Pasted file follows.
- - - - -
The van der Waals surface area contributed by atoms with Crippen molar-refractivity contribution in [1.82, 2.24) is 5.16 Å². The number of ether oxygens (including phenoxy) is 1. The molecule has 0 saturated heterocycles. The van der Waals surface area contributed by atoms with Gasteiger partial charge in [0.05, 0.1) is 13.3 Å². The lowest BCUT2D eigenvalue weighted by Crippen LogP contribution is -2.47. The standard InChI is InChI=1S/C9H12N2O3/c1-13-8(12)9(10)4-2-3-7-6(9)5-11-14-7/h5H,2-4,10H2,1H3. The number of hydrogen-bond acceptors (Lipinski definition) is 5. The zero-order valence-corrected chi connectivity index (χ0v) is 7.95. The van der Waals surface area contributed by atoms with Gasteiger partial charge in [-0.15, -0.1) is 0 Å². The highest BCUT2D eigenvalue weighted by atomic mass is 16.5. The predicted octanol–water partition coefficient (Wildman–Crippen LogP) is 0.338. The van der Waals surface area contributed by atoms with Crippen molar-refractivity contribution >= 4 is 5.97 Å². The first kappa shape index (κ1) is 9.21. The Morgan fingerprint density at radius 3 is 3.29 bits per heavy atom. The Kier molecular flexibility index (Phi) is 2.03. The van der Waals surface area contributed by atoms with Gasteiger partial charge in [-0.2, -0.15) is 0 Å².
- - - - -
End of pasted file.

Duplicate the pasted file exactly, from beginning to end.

The van der Waals surface area contributed by atoms with Crippen molar-refractivity contribution in [1.82, 2.24) is 5.16 Å². The number of ether oxygens (including phenoxy) is 1. The molecule has 0 saturated heterocycles. The van der Waals surface area contributed by atoms with Gasteiger partial charge in [0.05, 0.1) is 13.3 Å². The lowest BCUT2D eigenvalue weighted by Crippen LogP contribution is -2.47. The standard InChI is InChI=1S/C9H12N2O3/c1-13-8(12)9(10)4-2-3-7-6(9)5-11-14-7/h5H,2-4,10H2,1H3. The number of hydrogen-bond acceptors (Lipinski definition) is 5. The zero-order valence-corrected chi connectivity index (χ0v) is 7.95. The van der Waals surface area contributed by atoms with Gasteiger partial charge in [-0.15, -0.1) is 0 Å². The highest BCUT2D eigenvalue weighted by atomic mass is 16.5. The predicted octanol–water partition coefficient (Wildman–Crippen LogP) is 0.338. The van der Waals surface area contributed by atoms with Crippen molar-refractivity contribution >= 4 is 5.97 Å². The first kappa shape index (κ1) is 9.21. The Morgan fingerprint density at radius 3 is 3.29 bits per heavy atom. The Kier molecular flexibility index (Phi) is 2.03. The van der Waals surface area contributed by atoms with Gasteiger partial charge in [-0.2, -0.15) is 0 Å².